Iconic carmaker Lotus has announced the creation of 300 new jobs as it plans to design and build the next generation of sportscars in Norfolk.
The company has laid out its 10-year vision under the new ownership of Chinese car giant Geely, which includes increasing production more than five-fold, the design and launch of a new four-door SUV, and a commitment to Hethel, its home for more than half a century.
As widely reported, chief executive Jean-Marc Gales said the company had emerged from the most important year in its history in 2017, during which it completed a return to profitability, and now stood ready to build the future.
Gales said: “Last year we announced the turnaround, and that’s now done. We’ve cracked the operational model and now need to build the future. At the right time, the right company has bought us – we couldn’t have chosen a better investor.”
As reported, the 750 staff at the Potash Lane site in Hethel were briefed on the plans last week; already 40 posts have been filled, with a target of 100 new recruits by the end of March and the remainder to be employed this year.
Gales explained that the two new sportscars, the names of which have not been confirmed, and the recruitment drive represented a substantial investment” from Geely.
Gales added: “Both cars will be benchmark sportscars in their respective segments, that show again what Lotus is famous for: its handling, light weight and aerodynamics. Everybody wants to do that nowadays – everybody wants to be strong in something we’ve been strong in since the beginning.
“We are going to build these two cars until 2024-25, so that gives stability to the 300 new families and to the people who are already here.”
Lotus broke £100m mark
Gales said Lotus had been profitable in the calendar year 2017 and its unaudited figures showed revenue had broken the £100m mark, up from an unaudited £81.5m the year before.
The two sportscars will be developed over the next two years, with a hybrid-power crossover vehicle, described as lower, wider and lighter than a traditional SUV, being worked on ahead of a possible launch in 2021.
After selling 1,600 cars in the last calendar year, the two new models are expected to push Lotus’s annual sales back beyond 2,000 by 2021, but the four-door vehicle is being developed with the growing American and Chinese markets in mind.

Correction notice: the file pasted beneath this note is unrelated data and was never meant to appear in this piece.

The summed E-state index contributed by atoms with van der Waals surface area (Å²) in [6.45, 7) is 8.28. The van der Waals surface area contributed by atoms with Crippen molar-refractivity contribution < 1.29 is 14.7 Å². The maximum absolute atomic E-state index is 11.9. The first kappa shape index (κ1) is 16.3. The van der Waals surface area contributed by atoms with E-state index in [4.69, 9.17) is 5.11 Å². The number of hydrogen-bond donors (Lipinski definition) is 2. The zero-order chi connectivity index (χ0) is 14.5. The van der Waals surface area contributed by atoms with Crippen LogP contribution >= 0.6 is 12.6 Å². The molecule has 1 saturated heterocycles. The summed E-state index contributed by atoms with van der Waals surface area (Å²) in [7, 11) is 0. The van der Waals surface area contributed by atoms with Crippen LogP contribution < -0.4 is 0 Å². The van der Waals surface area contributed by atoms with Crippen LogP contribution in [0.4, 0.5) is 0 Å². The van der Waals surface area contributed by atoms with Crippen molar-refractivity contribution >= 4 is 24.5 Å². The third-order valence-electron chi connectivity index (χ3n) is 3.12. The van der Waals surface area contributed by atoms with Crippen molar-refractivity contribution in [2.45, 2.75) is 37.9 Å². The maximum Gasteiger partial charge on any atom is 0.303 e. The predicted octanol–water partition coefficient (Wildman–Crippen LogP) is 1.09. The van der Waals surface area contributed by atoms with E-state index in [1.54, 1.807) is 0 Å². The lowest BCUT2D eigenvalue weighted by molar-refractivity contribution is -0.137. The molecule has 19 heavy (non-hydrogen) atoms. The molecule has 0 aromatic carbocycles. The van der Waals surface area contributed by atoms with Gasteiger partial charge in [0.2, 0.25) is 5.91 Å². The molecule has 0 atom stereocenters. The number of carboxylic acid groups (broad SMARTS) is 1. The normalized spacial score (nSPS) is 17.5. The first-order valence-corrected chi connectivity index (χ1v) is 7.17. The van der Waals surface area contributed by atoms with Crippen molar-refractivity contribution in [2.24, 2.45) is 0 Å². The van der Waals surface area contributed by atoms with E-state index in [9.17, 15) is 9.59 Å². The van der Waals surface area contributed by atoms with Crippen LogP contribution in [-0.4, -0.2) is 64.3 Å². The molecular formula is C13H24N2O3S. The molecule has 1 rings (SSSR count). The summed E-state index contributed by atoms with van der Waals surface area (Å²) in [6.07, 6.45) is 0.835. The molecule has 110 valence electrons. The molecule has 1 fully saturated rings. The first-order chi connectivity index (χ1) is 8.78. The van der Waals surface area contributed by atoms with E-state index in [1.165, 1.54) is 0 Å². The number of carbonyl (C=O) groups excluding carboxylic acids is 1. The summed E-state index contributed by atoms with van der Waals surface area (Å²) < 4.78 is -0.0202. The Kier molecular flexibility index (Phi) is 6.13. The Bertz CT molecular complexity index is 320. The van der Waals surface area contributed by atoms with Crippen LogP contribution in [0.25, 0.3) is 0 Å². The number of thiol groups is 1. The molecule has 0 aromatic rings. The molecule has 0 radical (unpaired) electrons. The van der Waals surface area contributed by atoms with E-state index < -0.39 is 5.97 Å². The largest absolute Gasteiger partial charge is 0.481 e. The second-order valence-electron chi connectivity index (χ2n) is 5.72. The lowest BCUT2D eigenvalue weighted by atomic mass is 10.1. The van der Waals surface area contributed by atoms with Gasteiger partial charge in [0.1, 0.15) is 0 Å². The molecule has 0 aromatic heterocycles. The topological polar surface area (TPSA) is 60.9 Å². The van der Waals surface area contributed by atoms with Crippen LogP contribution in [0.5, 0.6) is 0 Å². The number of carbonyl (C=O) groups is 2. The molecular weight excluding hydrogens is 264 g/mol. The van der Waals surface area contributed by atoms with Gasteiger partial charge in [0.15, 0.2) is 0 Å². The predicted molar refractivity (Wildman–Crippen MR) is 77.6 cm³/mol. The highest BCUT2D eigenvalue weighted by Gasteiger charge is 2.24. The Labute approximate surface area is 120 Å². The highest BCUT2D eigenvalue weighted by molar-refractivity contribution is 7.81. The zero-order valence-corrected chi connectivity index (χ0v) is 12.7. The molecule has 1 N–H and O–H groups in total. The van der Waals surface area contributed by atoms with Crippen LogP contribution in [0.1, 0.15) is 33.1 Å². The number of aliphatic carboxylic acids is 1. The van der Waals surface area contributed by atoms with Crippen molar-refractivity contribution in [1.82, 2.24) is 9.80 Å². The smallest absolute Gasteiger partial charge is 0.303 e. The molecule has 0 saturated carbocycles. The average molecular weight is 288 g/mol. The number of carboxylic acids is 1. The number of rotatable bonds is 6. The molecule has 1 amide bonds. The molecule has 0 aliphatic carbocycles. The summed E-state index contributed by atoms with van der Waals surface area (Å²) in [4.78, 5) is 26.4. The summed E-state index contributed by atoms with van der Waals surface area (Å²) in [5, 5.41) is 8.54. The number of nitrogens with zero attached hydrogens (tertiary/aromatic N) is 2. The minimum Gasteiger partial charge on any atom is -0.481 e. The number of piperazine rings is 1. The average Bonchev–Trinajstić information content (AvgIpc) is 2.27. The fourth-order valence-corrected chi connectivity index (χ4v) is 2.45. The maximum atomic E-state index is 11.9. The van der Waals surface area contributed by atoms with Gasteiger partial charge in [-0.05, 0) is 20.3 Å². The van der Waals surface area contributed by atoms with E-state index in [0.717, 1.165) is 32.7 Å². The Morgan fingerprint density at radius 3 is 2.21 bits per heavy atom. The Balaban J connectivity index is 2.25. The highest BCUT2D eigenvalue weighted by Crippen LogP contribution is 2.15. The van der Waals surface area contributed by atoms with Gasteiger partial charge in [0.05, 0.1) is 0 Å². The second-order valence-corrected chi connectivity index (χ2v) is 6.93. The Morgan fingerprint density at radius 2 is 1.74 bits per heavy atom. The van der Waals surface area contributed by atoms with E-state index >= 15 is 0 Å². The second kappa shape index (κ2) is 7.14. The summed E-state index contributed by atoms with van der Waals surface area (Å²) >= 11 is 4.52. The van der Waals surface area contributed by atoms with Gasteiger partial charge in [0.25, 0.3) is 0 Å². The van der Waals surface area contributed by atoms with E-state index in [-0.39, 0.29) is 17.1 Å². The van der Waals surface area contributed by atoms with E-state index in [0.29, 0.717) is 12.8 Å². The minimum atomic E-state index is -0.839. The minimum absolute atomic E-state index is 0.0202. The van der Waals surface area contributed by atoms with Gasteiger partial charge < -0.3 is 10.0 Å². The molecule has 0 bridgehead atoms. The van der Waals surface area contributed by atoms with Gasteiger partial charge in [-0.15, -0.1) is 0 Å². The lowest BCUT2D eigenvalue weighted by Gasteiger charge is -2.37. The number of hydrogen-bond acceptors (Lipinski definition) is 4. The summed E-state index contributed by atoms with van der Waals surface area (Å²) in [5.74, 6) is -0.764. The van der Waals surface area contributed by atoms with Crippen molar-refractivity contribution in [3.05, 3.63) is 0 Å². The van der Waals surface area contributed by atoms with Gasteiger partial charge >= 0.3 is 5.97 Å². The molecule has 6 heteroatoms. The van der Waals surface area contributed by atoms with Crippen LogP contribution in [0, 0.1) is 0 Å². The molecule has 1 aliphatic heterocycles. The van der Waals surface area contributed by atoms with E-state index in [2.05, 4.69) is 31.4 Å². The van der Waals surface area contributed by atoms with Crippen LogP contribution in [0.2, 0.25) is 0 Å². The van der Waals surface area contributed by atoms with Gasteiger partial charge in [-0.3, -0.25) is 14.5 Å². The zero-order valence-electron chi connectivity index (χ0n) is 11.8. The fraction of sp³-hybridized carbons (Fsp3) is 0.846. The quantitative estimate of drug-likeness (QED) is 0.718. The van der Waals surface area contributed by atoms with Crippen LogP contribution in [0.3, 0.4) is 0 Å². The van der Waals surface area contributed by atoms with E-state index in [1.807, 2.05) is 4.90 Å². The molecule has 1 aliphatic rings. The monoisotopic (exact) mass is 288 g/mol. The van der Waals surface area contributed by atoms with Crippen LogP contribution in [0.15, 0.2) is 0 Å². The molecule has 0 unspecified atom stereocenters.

With a proposed manufacturing base in China and another in Europe – its location is yet to be decided – there are hopes that the SUV could eventually take Lotus production beyond 10,000 vehicles a year.
Gales said: “This will help us get into five-digit numbers for Lotus, so a real success story. The biggest market in the world for this car is China by a large margin, so there will be one manufacturing site in China but there will also be one in Europe, preferably in the UK.
“That will transform the company into a multi-billion-pound company. That’s the plan.”
Gales underlined that a multi-million-pound investment would also be made to modernise the production line, automating some of the heaviest tasks, while construction of a major building begun under previous owners will be completed, and the cars would remain handmade.
Geely to help unleash Lotus’ potential
Chinese automotive heavyweight Geely took a majority stake in Lotus in May 2017, vowing to “unleash the full potential” of the brand. It already owns Volvo and the former London Taxi Company, now the London Electric Vehicle Company.
Gales explained that the link-up with Geely was already allowing Lotus access to a wider range of technology and systems, updating some components “to the technology of the 2020s”.
He added said: “We can access the expertise of 60,000 people around the world. They have bought Lotus because they want us to develop into something much bigger.”